Film Festival puts students in the spotlight

Tim Baca/Highlander
Tim Baca/Highlander

Last Thursday, May 14 and Friday, May 15, UCR’s very own department of theatre, film and digital production held its third annual film festival where UCR students, professors and alumni all showcased their films on the silver screen at the Studio Theatre at the Arts Building. The films accompanied the grand debut of the department’s own short film, “Control Your State,” The night was filled with awe and laughter as UCR filmmakers stepped into the spotlight.

As the lights dimmed, the festival immediately captured the audience’s attention with the most visually interesting films of the bunch. Films such as “Azalea and the Mountain Dweller” by Gabriel Garcia Jr., “Anamnesis” by Carlos Viejobueno and “Average Day” by Sonia Andriamiarisoa had the pleasure of opening the festival. “Azalea and the Mountain Dweller” hooked the audience with an epic score and striking character visuals, bringing fairy tale characters to life, while “Anamnesis” told the story of a young man reminiscing over his loved one from the afterlife through contrasting color and a classical soundscape. Following the trend of visual appeal, “Average Day” played with time lapses and motion by syncing its visuals with poetry and music.

But the festival wasn’t just about visuals.

Films like Branden Griffith’s “Can You be My Lookout,” David Moriya’s “A Piece of Cake” and Oscar Ho’s “The Proposal” broke through the seriousness of the festival and lightened up the mood. Griffith’s raunchy comedy told the story of a young wannabe thug who gets caught in the middle of his friend’s sexual exploits. Moriya’s film exhibited the foolery that transpires over a piece of cake after a night of heavy partying, while Ho’s impressive one-take comedy showed the struggles of a character’s attempt to create the perfect wedding proposal. Sequences like having an order for 300 balloons mistaken as an order of one balloon for the movie “300” in Ho’s film showcased the comedic side of UCR’s student filmmakers.

The festival also included documentaries from student filmmakers. Jake Rich’s “Tune In, Turn On, Find Your Passion: College Radio in 2015” took the audience behind the scenes at UCR’s very own radio station, KUCR, and local station KSPC. The documentary explored the world of student DJs and their impact on the student community. Sterling Hampton’s “Throw-Away Child” told the story of four of his childhood friends and explored different struggles faced in broken homes.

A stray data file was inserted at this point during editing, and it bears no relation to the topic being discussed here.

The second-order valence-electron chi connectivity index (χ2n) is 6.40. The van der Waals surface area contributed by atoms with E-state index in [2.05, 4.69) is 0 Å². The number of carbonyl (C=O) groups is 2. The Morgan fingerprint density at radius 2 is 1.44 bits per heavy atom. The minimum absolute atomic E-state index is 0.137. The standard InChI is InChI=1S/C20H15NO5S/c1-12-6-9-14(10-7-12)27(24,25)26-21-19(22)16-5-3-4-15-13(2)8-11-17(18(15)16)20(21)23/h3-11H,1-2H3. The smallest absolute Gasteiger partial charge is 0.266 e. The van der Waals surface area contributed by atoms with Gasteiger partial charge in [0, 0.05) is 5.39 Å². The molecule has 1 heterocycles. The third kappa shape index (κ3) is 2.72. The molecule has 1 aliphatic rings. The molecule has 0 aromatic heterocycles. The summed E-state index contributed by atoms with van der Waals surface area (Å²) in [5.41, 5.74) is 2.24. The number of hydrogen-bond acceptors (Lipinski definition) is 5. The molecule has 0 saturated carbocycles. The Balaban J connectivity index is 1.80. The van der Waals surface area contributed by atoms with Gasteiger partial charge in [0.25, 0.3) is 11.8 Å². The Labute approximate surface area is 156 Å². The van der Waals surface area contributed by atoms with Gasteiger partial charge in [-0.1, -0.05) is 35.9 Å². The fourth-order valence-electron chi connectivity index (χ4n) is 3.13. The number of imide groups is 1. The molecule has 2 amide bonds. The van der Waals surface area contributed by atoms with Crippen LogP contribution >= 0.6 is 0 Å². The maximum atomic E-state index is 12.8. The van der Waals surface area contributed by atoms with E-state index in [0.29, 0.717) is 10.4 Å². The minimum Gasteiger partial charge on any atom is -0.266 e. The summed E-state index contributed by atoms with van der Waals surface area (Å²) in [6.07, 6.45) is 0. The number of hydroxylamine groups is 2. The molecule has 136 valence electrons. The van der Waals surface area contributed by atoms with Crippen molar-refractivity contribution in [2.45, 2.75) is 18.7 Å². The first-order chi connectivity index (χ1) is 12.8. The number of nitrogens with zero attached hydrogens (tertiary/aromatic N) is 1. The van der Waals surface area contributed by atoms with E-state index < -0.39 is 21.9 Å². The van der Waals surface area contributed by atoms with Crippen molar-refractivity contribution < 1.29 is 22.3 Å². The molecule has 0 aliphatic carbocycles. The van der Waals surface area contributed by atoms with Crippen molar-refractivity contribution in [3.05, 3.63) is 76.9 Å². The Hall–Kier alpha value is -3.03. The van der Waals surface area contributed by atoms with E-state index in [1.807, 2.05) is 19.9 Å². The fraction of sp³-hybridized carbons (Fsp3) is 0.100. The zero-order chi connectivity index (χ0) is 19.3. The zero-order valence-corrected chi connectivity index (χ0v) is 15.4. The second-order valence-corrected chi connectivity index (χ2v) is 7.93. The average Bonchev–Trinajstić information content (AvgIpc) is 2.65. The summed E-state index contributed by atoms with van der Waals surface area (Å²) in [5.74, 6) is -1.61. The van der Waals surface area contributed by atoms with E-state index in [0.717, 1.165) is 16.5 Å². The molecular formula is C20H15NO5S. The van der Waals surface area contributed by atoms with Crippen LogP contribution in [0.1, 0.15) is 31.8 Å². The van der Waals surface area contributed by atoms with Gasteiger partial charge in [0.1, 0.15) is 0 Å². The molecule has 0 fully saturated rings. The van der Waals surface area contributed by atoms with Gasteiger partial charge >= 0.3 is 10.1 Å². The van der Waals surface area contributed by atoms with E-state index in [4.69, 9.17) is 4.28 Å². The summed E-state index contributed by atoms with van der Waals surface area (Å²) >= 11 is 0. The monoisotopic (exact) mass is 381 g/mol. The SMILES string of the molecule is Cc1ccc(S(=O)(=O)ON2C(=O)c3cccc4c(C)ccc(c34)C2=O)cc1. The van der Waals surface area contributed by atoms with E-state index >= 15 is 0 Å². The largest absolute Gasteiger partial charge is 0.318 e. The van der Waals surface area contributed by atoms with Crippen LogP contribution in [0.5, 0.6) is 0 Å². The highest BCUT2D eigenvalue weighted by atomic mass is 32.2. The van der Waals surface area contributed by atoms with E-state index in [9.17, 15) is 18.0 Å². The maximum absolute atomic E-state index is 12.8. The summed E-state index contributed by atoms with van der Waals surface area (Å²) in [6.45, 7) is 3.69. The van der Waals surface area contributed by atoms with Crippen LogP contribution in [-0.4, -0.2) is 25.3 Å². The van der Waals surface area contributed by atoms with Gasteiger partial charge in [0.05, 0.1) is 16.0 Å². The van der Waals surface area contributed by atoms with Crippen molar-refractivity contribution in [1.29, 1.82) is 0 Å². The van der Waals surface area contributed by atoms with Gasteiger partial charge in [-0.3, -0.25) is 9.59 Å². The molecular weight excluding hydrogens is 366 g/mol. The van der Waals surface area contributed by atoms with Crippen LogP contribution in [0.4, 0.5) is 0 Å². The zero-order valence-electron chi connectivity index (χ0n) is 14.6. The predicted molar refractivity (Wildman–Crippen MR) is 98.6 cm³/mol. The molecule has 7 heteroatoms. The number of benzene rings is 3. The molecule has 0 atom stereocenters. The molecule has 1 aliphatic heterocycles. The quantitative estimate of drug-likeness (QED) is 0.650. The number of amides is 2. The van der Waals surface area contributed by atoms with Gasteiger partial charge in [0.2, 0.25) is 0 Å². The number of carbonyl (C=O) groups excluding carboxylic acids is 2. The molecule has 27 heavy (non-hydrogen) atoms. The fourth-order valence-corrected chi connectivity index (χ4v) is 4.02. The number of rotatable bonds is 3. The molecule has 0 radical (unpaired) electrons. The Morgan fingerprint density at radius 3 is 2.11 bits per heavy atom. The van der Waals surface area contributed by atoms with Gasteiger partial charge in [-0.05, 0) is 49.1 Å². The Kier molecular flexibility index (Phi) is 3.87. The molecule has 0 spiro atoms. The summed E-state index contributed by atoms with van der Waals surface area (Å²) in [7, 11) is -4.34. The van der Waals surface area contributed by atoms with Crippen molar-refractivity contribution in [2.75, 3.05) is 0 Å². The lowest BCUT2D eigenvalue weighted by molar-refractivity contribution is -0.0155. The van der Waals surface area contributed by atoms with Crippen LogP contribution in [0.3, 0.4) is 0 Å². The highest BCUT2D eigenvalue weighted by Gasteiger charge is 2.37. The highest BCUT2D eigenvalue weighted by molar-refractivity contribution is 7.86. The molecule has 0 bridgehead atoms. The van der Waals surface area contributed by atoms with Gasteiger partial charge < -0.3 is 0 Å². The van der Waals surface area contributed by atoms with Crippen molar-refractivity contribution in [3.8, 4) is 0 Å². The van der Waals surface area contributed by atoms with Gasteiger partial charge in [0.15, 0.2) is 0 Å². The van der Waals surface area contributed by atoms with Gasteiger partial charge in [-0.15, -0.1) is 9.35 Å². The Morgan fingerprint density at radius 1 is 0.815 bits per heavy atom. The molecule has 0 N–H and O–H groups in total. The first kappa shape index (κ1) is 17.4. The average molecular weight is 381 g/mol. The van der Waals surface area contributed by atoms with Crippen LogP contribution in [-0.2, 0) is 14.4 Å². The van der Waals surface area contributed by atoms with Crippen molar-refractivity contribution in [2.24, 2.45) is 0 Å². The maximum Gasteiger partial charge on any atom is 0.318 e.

In terms of sheer production value, the festival didn’t disappoint either. Alex Gardel’s “The Who, What, and Why We Won’t Work” and Dallas Harden’s “Illumination” were two films that stood out. Gardel’s short comedy took us from restaurants to the inside of a movie theater, while Harden’s sci-fi film gave us beautiful visuals of the Santa Monica pier. Professor Charles Evered’s short film, “Out,” was a breath of fresh air, telling the tale of a man who must come to terms with his sexuality and losing his home.

My personal favorite of the festival had to be Adam Wagner’s “Citizen Insane.” With quirky comedy and dark humor, Wagner tells the story of a character who wants to be different and finds solace in serial killing. He brings to life story elements like a character talking to his journal, sequences seeing missing dog posters that read “Help us find our dog,” and “No, find our dog instead” and the main character refusing to clean up his victim’s bodies. Unfortunately, Wagner’s film, which made so many people laugh, was sadly unable to be applauded, as an awkward transition between films didn’t allow audience members time to praise the film before moving on to the next.

As much as the festival was a showcase of talent behind the camera, the festival displayed talent in front of the camera as well. First-year student Sam Li and alumnus Christopher Park were men of many faces, as they appeared in most of the films collectively. Li played the role of a bully, a heartbroken lover, a wannabe thug and a cake-obsessed partygoer. On the other hand, Park had the chance to play a narcissistic pretty boy, a quirky bachelor and a loner who goes through an intense scientific experiment. Both actors stole the show, bringing student visions to life.

The big finale was the department film, “Control Your State,” written by MFA student Lisa Umhoefer and directed by Nate Hochstettler an MFA student as well. It told the tale of Isabella (Olya Masek), a vampire, who wants to find her soulmate, but mistakes Karl (Sam Li), a pseudo-intellectual, as her means to escape her loneliness. The film showcased the hard work of students and department professors alike as the film was a harsh four days of shooting. But even with those difficulties, Chrystal Kim still showed the joy of filmmaking in her behind the scenes documentary that accompanied the film. “Even though you’re here until 12 a.m., it’s ok because you’re with friends,” said third-year student Olya Masek in the film. The department film was guided by the hands of cinematographer Dean Cundey, who shot classics like “Jurassic Park,” “Who Framed Roger Rabbit” and “The Thing.” Cundey not only shot the film but taught courses showing students the process of working on the set.

Whether you were a student, professor, alumnus or professional, the department Film Festival showcased the love for filmmaking at UCR. The festival was not just a festival, but a celebration of the work it takes to put one’s vision on the screen.

Disclosure: Jake Rich works at the Highlander as managing editor. Oscar Ho works at the Highlander as distribution manager. Stasean Washington worked on the film “Control Your State” as a grip.

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